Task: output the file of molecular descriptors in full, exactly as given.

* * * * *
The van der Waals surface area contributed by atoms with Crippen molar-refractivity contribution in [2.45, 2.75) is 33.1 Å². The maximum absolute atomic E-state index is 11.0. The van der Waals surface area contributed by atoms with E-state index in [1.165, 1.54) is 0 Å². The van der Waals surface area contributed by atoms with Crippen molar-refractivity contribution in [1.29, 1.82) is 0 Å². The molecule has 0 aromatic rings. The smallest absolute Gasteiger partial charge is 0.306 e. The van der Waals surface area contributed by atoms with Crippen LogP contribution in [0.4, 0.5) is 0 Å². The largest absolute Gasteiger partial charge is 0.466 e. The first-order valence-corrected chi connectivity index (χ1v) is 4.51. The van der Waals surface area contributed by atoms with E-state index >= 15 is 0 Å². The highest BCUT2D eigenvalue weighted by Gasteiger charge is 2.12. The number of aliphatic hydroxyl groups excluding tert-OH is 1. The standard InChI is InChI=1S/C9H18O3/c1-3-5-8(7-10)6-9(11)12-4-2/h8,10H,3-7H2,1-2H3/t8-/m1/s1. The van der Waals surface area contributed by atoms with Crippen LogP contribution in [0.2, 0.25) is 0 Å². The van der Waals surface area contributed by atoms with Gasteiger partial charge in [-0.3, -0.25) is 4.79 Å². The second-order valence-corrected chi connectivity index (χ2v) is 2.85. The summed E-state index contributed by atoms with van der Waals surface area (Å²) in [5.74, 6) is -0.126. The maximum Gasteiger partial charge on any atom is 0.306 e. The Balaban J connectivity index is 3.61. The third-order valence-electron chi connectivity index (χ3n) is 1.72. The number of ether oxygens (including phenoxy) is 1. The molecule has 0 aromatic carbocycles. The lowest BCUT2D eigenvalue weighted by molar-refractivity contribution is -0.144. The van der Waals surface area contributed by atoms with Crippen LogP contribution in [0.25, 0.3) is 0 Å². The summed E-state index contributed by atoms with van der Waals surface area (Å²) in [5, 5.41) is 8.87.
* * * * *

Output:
The van der Waals surface area contributed by atoms with Crippen molar-refractivity contribution in [2.45, 2.75) is 33.1 Å². The maximum absolute atomic E-state index is 11.0. The van der Waals surface area contributed by atoms with E-state index in [1.165, 1.54) is 0 Å². The van der Waals surface area contributed by atoms with Crippen molar-refractivity contribution in [1.29, 1.82) is 0 Å². The molecule has 0 aromatic rings. The smallest absolute Gasteiger partial charge is 0.306 e. The van der Waals surface area contributed by atoms with Crippen LogP contribution in [0.4, 0.5) is 0 Å². The largest absolute Gasteiger partial charge is 0.466 e. The first-order valence-corrected chi connectivity index (χ1v) is 4.51. The van der Waals surface area contributed by atoms with E-state index >= 15 is 0 Å². The highest BCUT2D eigenvalue weighted by Gasteiger charge is 2.12. The number of aliphatic hydroxyl groups excluding tert-OH is 1. The standard InChI is InChI=1S/C9H18O3/c1-3-5-8(7-10)6-9(11)12-4-2/h8,10H,3-7H2,1-2H3/t8-/m1/s1. The van der Waals surface area contributed by atoms with Crippen LogP contribution in [0.2, 0.25) is 0 Å². The van der Waals surface area contributed by atoms with Gasteiger partial charge in [-0.3, -0.25) is 4.79 Å². The second-order valence-corrected chi connectivity index (χ2v) is 2.85. The summed E-state index contributed by atoms with van der Waals surface area (Å²) in [5.74, 6) is -0.126. The maximum Gasteiger partial charge on any atom is 0.306 e. The Balaban J connectivity index is 3.61. The third-order valence-electron chi connectivity index (χ3n) is 1.72. The number of ether oxygens (including phenoxy) is 1. The molecule has 0 aromatic carbocycles. The lowest BCUT2D eigenvalue weighted by molar-refractivity contribution is -0.144. The van der Waals surface area contributed by atoms with Crippen LogP contribution in [0.25, 0.3) is 0 Å². The summed E-state index contributed by atoms with van der Waals surface area (Å²) in [5, 5.41) is 8.87.